Show and tell
The Utility Players
Reno, NV 89512
“I had the idea for the name The Utility Players,” says Jessica Levity, the founder of that local comedy troupe. “A utility player is someone who’s …” She hesitates for a just a second, trying to come up with the right word, which is just enough time for her cohorts to begin shouting out quickfire madlib suggestions:
Levity cracks up. In addition to being a producer, writer, and host for the troupe, she also plays the role of the late, great Ed McMahon, the show’s living laugh track. After regaining her composure, she finishes her thought: “A utility player is someone who’s competent in multiple positions.”
The Utility Players are required to be equally adept at sketch comedy, improvisation, dance, music, traditional theater, stage management, crew work and whatever else might be needed.
The Utility Players are the home troupe for The Comedy Cabaret, a weekly two-hour variety show held every Wednesday evening at Studio on 4th. The show features comedy sketches, short-form improvisation games—think Whose Line Is It Anyway?—as well as musical and comedic guest stars.
The troupe has a nice blend of comedic styles. Alyssa Cowan has vibrant, bouncing-off-the-walls comic energy. Joshua Inwood has a long, lean, flailing body—a little reminiscent of a young John Cleese. Shane Tolomeo has a funny wide-eyed look and a soft-spoken delivery. Ian Sorensen has a dry, self-effacing humor—he performs many of the show’s musical interludes, singing, for example, falsetto, a capella versions of Journey songs.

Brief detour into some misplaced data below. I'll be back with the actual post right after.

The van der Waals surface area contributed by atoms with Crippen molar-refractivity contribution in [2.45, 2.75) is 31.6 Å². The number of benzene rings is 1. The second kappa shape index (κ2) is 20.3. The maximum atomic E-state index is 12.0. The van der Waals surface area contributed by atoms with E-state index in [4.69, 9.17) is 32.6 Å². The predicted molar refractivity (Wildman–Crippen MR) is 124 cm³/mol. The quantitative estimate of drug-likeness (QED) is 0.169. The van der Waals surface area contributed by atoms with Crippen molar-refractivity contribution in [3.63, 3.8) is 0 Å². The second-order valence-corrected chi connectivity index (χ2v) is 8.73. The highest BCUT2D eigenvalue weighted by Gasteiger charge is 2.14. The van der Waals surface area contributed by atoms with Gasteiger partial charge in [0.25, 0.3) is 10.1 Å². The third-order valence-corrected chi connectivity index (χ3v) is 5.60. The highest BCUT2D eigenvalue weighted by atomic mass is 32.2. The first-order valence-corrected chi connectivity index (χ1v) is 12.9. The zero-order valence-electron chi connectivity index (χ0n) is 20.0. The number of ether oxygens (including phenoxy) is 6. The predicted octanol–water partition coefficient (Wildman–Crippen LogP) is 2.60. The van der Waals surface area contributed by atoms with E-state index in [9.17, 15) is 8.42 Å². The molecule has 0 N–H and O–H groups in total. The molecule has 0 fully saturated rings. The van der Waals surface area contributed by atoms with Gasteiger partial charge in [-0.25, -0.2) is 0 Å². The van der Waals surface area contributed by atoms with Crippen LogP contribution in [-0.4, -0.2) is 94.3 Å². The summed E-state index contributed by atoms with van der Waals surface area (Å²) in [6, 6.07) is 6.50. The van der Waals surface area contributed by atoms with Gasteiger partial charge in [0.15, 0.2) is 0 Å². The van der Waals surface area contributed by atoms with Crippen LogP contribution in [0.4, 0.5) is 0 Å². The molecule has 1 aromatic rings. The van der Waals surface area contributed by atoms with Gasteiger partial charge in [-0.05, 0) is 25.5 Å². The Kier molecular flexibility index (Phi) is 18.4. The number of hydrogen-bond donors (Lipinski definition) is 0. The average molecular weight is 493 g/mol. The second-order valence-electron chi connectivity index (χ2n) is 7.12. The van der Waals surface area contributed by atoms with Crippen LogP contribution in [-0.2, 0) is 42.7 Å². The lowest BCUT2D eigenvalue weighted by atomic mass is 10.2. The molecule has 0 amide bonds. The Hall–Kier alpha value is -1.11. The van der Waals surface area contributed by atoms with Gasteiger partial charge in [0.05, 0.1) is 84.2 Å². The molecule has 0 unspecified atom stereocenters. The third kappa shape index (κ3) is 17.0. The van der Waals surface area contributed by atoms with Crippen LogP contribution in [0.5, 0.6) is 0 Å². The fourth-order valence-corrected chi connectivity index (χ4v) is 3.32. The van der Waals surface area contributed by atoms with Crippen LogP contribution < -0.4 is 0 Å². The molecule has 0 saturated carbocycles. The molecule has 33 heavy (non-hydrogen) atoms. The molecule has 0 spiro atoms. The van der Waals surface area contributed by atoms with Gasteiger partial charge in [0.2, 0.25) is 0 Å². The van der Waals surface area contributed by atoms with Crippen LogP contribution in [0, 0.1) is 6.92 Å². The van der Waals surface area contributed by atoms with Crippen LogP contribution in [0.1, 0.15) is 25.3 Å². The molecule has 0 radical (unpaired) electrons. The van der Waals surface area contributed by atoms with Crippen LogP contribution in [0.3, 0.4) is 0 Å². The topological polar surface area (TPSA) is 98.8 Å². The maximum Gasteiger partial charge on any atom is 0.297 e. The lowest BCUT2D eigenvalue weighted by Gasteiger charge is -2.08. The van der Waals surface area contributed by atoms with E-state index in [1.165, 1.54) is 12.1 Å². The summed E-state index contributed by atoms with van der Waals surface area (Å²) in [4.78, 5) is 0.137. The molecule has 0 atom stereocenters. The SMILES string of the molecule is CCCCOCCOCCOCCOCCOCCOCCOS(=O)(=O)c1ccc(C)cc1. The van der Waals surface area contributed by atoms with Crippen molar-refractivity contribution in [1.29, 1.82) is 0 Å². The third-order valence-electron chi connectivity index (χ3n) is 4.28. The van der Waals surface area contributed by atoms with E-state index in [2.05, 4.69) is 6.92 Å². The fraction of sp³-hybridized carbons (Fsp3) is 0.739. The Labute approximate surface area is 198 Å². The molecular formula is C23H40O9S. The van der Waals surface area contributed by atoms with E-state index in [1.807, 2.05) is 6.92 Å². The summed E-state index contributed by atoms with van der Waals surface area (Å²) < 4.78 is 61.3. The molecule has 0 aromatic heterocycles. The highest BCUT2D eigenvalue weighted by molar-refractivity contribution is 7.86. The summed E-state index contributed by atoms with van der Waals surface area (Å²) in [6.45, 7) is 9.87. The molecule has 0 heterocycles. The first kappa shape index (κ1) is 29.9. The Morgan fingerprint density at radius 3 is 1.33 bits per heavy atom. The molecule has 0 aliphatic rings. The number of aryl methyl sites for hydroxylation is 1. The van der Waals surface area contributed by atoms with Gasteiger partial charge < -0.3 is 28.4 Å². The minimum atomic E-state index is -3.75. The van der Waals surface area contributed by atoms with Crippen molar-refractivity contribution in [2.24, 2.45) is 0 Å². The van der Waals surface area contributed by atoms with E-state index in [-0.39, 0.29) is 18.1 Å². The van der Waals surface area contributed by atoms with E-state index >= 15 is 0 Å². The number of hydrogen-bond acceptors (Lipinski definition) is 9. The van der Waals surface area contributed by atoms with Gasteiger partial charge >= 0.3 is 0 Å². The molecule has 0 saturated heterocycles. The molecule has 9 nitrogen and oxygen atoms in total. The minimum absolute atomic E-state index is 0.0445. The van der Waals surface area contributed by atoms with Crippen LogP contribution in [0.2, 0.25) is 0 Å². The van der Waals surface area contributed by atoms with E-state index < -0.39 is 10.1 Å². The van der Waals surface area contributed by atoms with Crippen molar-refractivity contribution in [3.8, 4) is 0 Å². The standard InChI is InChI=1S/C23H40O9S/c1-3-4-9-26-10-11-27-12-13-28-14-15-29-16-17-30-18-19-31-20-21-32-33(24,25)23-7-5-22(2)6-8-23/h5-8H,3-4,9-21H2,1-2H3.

All the performers have different backgrounds—Cowan comes from stand-up comedy, Erin Slimak has traditional theater experience. She’s a wry, witty performer who also serves as the troupe’s director.
The Comedy Cabaret has attracted a group of regulars that comes back for the new performances every week. This dedicated audience allows The Utility Players to perform recurring bits and callbacks to older jokes. The troupe once performed a sketch about the popcorn trick—the old seductive technique of a man hiding a penis surprise at the bottom of a bag of popcorn while on a movie date. Now any mention of popcorn gets an easy laugh.
Though their shows are usually a blend of improvisations and loosely rehearsed sketches—as well as the miniature sketches they call “sketchillas”—their next performance, on July 1 at Studio on 4th, is “Mystery Science on 4th,” a Mystery Science Theater 3000-style roast of the 1987 Sylvester Stallone arm-wrestling flick Over the Top. Though a rotating group will riff on the movie, the troupe members are quick to point out that the movie is so cheesy that it doesn’t take much to make it funny.
“This movie kind of riffs on itself,” says Slimak.
The Utility Players use a PowerPoint projection of title cards and other associated images to tie together the themes of each performance. But despite the projection and the preplanned themes, the troupe members reiterate again and again that everything they do is based on improvisation. Recurring bits include a mock news show, and a bit called “Right Now,” where members of the troupe riff on the audience and other things happening right there in the house. Though they estimate that about a third of each show is scripted in advance, they rarely stick to the script. Many of their sketches are just a premise and a conclusion, and it’s left to the performers to fill in the dialogue and details.
“Another thing about being rooted in improv,” says Levity. “There’d be almost no other way to do a weekly show.”